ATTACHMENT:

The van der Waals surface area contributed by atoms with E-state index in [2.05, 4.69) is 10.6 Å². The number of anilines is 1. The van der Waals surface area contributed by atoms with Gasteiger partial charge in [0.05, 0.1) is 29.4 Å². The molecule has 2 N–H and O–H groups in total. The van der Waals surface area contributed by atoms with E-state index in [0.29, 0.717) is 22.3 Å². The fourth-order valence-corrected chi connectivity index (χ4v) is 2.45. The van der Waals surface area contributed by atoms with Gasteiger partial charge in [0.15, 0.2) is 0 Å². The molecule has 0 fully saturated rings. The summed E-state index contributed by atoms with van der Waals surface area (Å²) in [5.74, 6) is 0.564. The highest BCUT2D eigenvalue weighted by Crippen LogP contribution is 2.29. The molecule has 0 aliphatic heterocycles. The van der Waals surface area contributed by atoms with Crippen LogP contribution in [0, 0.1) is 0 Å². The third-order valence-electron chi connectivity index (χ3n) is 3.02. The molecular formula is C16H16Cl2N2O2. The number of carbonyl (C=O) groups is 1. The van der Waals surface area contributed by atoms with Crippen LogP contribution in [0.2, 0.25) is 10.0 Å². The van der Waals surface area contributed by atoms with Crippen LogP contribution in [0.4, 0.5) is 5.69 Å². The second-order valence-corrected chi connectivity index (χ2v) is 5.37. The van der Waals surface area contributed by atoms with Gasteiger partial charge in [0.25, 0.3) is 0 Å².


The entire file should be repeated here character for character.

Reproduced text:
The van der Waals surface area contributed by atoms with E-state index in [2.05, 4.69) is 10.6 Å². The number of anilines is 1. The van der Waals surface area contributed by atoms with Gasteiger partial charge in [0.05, 0.1) is 29.4 Å². The molecule has 2 N–H and O–H groups in total. The van der Waals surface area contributed by atoms with E-state index in [0.29, 0.717) is 22.3 Å². The fourth-order valence-corrected chi connectivity index (χ4v) is 2.45. The van der Waals surface area contributed by atoms with Gasteiger partial charge in [0.15, 0.2) is 0 Å². The molecule has 0 fully saturated rings. The summed E-state index contributed by atoms with van der Waals surface area (Å²) in [5.74, 6) is 0.564. The highest BCUT2D eigenvalue weighted by Crippen LogP contribution is 2.29. The molecule has 0 aliphatic heterocycles. The van der Waals surface area contributed by atoms with Crippen LogP contribution in [0, 0.1) is 0 Å². The third-order valence-electron chi connectivity index (χ3n) is 3.02. The molecular formula is C16H16Cl2N2O2. The number of carbonyl (C=O) groups is 1. The van der Waals surface area contributed by atoms with Crippen LogP contribution in [0.2, 0.25) is 10.0 Å². The van der Waals surface area contributed by atoms with Crippen LogP contribution in [0.4, 0.5) is 5.69 Å². The second-order valence-corrected chi connectivity index (χ2v) is 5.37. The van der Waals surface area contributed by atoms with Gasteiger partial charge in [0.25, 0.3) is 0 Å².